Hamlet Sees the Ghost of His Father, by Eugene Delacroix, 1843 – Shakespeare included quite a few apparitions in his work…
The idea that those we love might not really disappear after they die is one that is certainly appealing. And, there’s no question things happen in the world that science can’t quite explain (yet…) Whether or not apparitions are ‘real,’ sharing stories of our past and the people who have lived in this valley before us is a cool a way to connect with our history and to honour the memories of those who have gone before us. Who knows, perhaps some of those ghosts will join us as we wander the streets of our mountain towns…
The Spirit of the Dead Watches, by Paul Gaugin, 1892
Have you ever had a paranormal experience? If you have a great ghost story to share, I’d love to hear it!
Posted in Acting, Blog, Climbing
Tagged apparitions, Art, banff, banff springs hotel, bow valley, canmore, delacroix, gaugin, ghost walks, ghosts, guided tours, hamlet, shakespeare, spirits, theatre canmore, utagawa kuniyoshi
So I was pretty high up on a climb on Kid Goat (Blue Bubble) when it occurred to me it’s really hard to capture a real sense of how it feels to be up that high above the valley floor in a photograph.
A vista like this sort of conveys scale (those are tall trees down there, and they don’t look very big). But what is harder to capture is the sense of vertigo when you are actually directly above stuff, like when you are at a hanging belay on the side of a cliff…
So, I took a bunch of reference photos and what I think I’ll try to do is a drawing or painting that exaggerates certain elements of the composition to try to better reflect the feeling of being up there…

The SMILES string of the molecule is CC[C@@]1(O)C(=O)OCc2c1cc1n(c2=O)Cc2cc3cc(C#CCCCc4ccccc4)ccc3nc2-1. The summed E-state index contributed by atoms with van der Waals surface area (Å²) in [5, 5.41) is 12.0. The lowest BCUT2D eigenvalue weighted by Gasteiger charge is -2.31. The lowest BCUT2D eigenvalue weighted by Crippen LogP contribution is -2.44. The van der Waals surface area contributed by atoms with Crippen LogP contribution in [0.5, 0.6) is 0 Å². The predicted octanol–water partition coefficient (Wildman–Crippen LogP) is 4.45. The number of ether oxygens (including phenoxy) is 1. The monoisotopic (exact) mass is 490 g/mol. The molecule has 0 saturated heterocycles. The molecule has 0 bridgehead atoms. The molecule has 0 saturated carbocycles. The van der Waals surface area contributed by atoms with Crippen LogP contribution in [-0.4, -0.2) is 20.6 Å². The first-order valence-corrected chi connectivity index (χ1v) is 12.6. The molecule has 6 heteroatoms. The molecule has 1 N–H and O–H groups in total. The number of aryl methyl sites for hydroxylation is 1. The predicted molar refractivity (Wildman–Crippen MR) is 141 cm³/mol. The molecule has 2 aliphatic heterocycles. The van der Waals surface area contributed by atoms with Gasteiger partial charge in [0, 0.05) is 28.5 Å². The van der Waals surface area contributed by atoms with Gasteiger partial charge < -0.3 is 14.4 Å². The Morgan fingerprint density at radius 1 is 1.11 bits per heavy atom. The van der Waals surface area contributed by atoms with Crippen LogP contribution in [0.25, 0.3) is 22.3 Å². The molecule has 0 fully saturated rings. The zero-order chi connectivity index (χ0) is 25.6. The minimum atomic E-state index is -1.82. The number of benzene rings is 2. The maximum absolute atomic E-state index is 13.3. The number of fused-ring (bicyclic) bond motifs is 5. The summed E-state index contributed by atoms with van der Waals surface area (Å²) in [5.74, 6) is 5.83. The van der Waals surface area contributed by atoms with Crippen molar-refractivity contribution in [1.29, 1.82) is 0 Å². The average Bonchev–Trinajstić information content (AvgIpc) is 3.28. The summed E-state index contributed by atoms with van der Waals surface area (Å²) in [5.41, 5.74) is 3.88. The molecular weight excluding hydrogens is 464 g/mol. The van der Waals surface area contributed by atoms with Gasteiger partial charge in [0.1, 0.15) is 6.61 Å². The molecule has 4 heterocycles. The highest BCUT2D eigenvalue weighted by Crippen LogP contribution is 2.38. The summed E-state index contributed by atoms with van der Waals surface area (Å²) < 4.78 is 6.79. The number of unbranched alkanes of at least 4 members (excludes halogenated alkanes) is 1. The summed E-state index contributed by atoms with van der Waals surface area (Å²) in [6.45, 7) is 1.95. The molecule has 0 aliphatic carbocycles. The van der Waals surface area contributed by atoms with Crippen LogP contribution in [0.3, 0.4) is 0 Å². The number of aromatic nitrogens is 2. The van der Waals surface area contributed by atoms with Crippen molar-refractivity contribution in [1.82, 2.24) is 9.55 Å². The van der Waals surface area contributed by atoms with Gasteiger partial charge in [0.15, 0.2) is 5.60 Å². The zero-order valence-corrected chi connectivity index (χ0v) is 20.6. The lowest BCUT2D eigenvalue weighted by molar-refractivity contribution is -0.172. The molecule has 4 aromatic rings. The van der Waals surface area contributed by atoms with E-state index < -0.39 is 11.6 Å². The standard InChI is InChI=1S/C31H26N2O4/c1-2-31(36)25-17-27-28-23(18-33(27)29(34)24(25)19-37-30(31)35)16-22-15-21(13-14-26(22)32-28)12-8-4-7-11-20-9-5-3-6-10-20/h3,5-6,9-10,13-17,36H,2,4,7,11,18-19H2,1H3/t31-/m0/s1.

Here’s a view of the climb from below, from the approach trail.
Dad has been very helpful, sending me examples of work by people like Sonja Delaunay and Andre Derain, who both used exaggerated colour and perspective to get their point across.
Baker’s Hotel by Andre Derain, 1904
Three Women Dressed Simultaneously by Sonia Delaunay
And then I found this one, also by Sonia…
Color Rhythm by Sonia Delaunay, 1967
Which was a bit odd, because I’d been playing with colour blocks in my notebook just moments before I found her work after following a link sent by Dad…
My blocks are a lot less solid than hers (pastels on textured paper rather than oil paints in Delaunay’s…). And my palette is totally different, of course… but on that front I was inspired by Josef Albers, about whom you will hear more in the days to come as Dad and I have had several Albers conversations and, weirdly enough, he is also featured in a current issue of an art magazine (which I stumbled across online and have now lost again… I’ll retrace my steps and try to post a link when I get back to Albers properly…)
It has been another busy day and I need to go find some grub, have a shower, and take another look at the scenes we’ll be rehearsing tomorrow for the Canmore Summer Theatre Festival’s production of Romeo and Juliet. My creative cup runneth over!!
Posted in Art, Blog, Climbing
Tagged #art365, albers, Art, bow valley, Climbing, color, dalaunay, derain, drawing, drawingaday, kid goat, mountain, mountain climbing, notebook, painting, pastels, perspective, vertigo
… so this will be short.
We headed up Cougar Creek this afternoon for a bit of cragging.
It was good to get back outside on real rocks again (my quick session on the auto-belays at the climbing gym last night just wasn’t the same!). In the ten days or so since I left for the coast, summer has arrived here in the mountains!
The view from partway up one of the routes on Cat’s Eye Wall… it never ceases to amaze me how quite large trees manage to grow right out of the rock face.
I did snap a few reference shots of climbers as well as natural forms (rocks, stumps) for future sketching sessions, but mostly, I just enjoyed being back outside, the low murmur and mumble of Cougar Creek in the background.
Hmmm… not quite sure why my video isn’t looping after I upload it… And, too tired to figure it out right at the moment.
While I was hanging around on the end of a rope, Dad was busy sending me all kinds of interesting art-y reference material. I’ll have to digest that when I have a few minutes and I’m not falling asleep sitting up! I would say tomorrow, but we have plans to climb again, so maybe not…
It’s a good kind of tired, this… after an afternoon of fresh air and sunshine!
Sleeping Woman by Kuzma Petrov-Vodkin, 1913